Easter Island discovery sends archaeologists back to drawing board

May 12, 2010

Archaeologists have disproved the fifty-year-old theory underpinning our understanding of how the famous stone statues were moved around Easter Island.

Fieldwork led by researchers at University College London and The University of Manchester, has shown the remote Pacific island's ancient road system was primarily ceremonial and not solely built for transportation of the figures.

A of roads up to 800-years-old crisscross the Island between the hat and statue quarries and the coastal areas.

Laying alongside the roads are dozens of the statues- or moai.

The find will create controversy among the many archaeologists who have dedicated years to finding out exactly how the moai were moved, ever since Norwegian adventurer Thor Heyerdahl first published his theory in 1958.

Heyerdahl and subsequent researchers believed that statues he found lying on their backs and faces near the roads were abandoned during transportation by the ancient Polynesians.

But his theory has been completely rejected by the team led by Manchester's Dr Colin Richards and UCL's Dr Sue Hamilton.

Instead, their discovery of stone platforms associated with each fallen moai - using specialist 'geophysical survey' equipment - finally confirms a little known 1914 theory of British archaeologist Katherine Routledge that the routes were primarily ceremonial avenues.

The statues, say the Manchester and UCL team just back from the island, merely toppled from the platforms with the passage of time.

"The truth of the matter is, we will never know how the statues were moved," said Dr Richards.

"Ever since Heyerdahl, archeologists have come up with all manner of theories - based on an underlying assumption that the roads were used for transportation of the moai, from the quarry at the volcanic cone Rano Raraku.

"What we do now know is that the roads had a ceremonial function to underline their religious and cultural importance.

"They lead - from different parts of the island - to the Rano Raraku volcano where the Moai were quarried.

"Volcano cones were considered as points of entry to the underworld and mythical origin land Hawaiki.

"Hence, Rano Ranaku was not just a quarry but a sacred centre of the island."

The previous excavation found that the roads are concave in shape -making it difficult to move heavy objects along them

And as the roads approach Rano Raraku, the statues become more frequent - which the team say, indicated an increasing grades of holiness.

"All the evidence strongly shows that these roads were ceremonial - which backs the work of Katherine Routledge from almost 100 years ago, " said Dr Sue Hamilton.

"It all makes sense: the moai face the people walking towards the volcano.

"The statues are more frequent the closer they are to the volcano - which has to be way of signifying the increasing levels of importance."

She added: "What is shocking is that Heyerdahl actually found some evidence to suggest there were indeed platforms.

"But like many other , he was so swayed by his cast iron belief that the roads were for transportation - he completely ignored them."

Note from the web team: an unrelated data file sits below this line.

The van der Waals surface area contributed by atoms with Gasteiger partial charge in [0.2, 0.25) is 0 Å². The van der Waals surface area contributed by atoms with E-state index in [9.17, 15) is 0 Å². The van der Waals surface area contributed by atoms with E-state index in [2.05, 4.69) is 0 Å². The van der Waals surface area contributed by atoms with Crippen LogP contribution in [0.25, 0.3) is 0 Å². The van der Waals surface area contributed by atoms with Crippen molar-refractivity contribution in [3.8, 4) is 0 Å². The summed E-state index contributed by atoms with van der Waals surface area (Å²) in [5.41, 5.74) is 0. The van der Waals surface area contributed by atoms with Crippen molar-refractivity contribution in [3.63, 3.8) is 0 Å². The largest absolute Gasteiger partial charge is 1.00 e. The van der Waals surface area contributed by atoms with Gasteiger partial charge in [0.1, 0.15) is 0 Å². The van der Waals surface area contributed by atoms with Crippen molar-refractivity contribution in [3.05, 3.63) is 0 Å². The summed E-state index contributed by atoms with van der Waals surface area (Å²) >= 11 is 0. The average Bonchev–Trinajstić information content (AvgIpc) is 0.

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3.7 / 5 (6) May 12, 2010
So who's proved that the "ceremonial" roads were not also used to transport the moi? Their being concave might actually assist in maintaining direction of unattached rollers under the statues.
3.3 / 5 (3) May 12, 2010
Or the roads could have been built for the moai initially, and hundreds of years of later ceremonial foot traffic may have worn down the middle of the roads.
2.3 / 5 (3) May 13, 2010
I thinks it's clear the aliens made them.
1 / 5 (1) May 13, 2010
I see where they have evidence that the moai were intentionally placed along the road, but where is the evidence that the roads were used for ceremonial purposes. Why do we always assume that these "primitive" cultures only seem to accomplish anything for ceremony? It makes more sense to me that an advanced culture that can carve and transport these huge stones may have a bit more purpose and complexity than that.
1 / 5 (1) May 13, 2010
It makes more sense to me that an advanced culture that can carve and transport these huge stones may have a bit more purpose and complexity than that.
What exactly could that bit of more purpose have been? I can't imagine any practical need for roads there.
3 / 5 (2) May 13, 2010
I'm not well studied in the inhabitants of E Island.

Did they have the wheel? Without the wheel, using roads for transportation is a fairly weak assumption as the purpose for roads within cultures with the wheel was to make the surface smooth for the wheel, not the traveler, like the phoenicians and etruscans. In cultures without the wheel, typically the roads are more ceremonial and not as robust or engineered, like the Olmecs.
not rated yet May 23, 2010
It was placed there by alien gods. It's just a bit of art. The residents tried to give it a go, to copy their 'gods'.. but failed miserably. The island is too small to support the manpower required to actually build these things. They'd have to be working for centuries. Which would mean that several generations would have to dedicate thier lives to it. And you still need others to hunt, cook, raise children etc.. sorry.. no native civilisation built these.

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